Taxes matter to North Carolina’s future

Taxes matter to North Carolina’s future

Now that you’ve filed your income taxes, it’s worthwhile to remember what you have pooled your resources to invest in—the public structures that keep us safe, promote healthy communities and provide opportunity for all. These structures serve as the foundation of the nation’s and North Carolina’s economy.

This connection between the taxes state and federal governments collect and the investments they make is easy to forget. But this year, it is critically important that we remind ourselves of the benefits we and our neighbors enjoy thanks to North Carolina’s public structures—because they are all in jeopardy.

Currently, North Carolina legislators are considering drastic cuts that would dismantle the state’s early childhood education system, increase class sizes in public schools, make college less affordable, and dismantle protections for workers. Why? Because policymakers refuse to consider raising (or even preserving) the revenue needed to ensure adequate investments that support a sound economy and a healthy society. Instead, they’ve narrowed their choices to one spending cut versus another. Such a “cuts-only” approach will lead North Carolina nowhere and make the road to and for the middle class difficult to travel.

We in North Carolina need our leaders to create a vision of a shared future, one toward which we can all strive and contribute. Without it, we will continue to exact these annual sacrifices from the most vulnerable people in the state with no plan to avoid more pain in the future. And we will fail to assess the full scale of the damage that we have wrought on people and our state’s public structures and account for how these choices will touch future generations.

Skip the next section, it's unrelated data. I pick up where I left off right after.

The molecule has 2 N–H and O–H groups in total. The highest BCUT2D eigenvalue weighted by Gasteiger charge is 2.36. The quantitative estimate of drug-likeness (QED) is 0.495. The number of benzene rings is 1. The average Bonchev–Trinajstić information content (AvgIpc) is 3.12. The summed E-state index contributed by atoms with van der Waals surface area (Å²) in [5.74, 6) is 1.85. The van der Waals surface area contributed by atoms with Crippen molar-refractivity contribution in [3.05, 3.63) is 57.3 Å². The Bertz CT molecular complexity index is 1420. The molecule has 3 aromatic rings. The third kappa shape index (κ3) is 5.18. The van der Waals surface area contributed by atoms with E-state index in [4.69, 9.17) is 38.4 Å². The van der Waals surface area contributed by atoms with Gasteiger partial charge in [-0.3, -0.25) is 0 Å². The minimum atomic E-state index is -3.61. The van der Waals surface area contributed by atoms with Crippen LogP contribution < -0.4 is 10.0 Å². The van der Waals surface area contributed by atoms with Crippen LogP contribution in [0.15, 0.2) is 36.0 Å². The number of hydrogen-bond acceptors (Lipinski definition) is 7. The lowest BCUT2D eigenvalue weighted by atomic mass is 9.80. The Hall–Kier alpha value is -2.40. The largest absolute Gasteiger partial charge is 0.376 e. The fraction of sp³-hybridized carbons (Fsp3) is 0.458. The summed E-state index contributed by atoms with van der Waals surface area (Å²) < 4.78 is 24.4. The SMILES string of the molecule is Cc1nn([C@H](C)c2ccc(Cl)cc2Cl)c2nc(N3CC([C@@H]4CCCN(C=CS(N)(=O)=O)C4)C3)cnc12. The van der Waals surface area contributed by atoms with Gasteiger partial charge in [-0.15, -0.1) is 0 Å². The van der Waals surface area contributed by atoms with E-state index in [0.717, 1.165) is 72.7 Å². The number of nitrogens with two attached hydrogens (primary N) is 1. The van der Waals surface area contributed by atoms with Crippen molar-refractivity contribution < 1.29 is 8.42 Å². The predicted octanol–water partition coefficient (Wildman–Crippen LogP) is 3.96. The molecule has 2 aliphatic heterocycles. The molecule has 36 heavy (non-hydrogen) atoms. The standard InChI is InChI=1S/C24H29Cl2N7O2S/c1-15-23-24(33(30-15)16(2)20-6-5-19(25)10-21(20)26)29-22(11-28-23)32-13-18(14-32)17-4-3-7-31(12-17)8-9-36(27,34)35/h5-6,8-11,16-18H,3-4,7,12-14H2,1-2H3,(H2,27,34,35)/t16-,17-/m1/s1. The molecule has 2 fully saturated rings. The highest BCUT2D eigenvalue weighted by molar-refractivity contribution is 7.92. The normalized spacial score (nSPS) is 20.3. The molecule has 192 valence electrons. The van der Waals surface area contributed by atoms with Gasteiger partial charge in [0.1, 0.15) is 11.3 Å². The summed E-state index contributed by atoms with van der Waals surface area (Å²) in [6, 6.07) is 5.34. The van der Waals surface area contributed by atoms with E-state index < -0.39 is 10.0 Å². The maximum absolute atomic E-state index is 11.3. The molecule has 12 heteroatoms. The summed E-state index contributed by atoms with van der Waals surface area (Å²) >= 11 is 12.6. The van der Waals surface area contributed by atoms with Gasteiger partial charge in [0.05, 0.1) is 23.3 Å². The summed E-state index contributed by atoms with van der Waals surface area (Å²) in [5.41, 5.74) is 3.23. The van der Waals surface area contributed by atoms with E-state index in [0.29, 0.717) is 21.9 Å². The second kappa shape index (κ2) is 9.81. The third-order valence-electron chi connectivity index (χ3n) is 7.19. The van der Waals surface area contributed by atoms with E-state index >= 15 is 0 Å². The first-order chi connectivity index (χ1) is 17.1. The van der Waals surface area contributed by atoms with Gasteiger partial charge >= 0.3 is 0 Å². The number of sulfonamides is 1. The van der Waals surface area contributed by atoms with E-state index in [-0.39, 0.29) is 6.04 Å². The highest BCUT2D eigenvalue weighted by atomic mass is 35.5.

North Carolina must continue to be a state that invests early and consistently in its children, providing educational opportunities in the early years that can multiply lifetime earnings. We must provide workers with access to high-quality skills training and higher education that enable them to contribute to economic growth and give them the chance to earn family-sustaining wages. North Carolina must ensure that people with disabilities get the support and tools they need—eyeglasses, therapy, prosthetics—that can make their daily challenges a little bit easier, and we must care for and protect our elders, providing them with the opportunity to stay in their homes, eat a healthy meal each day and be part of a community of peers. And to ensure that North Carolina’s businesses can compete, we must invest in the roads, bridges and ports that bring goods to market, support entrepreneurs with business training and access to credit and ensure that our communities are healthy and deliver a high quality of life.

All of these public investments are currently on the chopping block at the NC General Assembly. But, contrary to what many legislators claim, North Carolina does have budget options. Adequate revenue could minimize or even eliminate these cuts.

By combining our resources to serve the common good, like we do on Tax Day and nearly every day throughout the year, we can invest in what matters to all of us—healthy, stable families, businesses and communities that all enjoy the prosperity of a strong economy. By asking all the people of North Carolina to do our part as we are able, state policymakers can ensure that North Carolina thrives for generations to come.

Alexandra Sirota is the Director of the N.C. Budget and Tax Center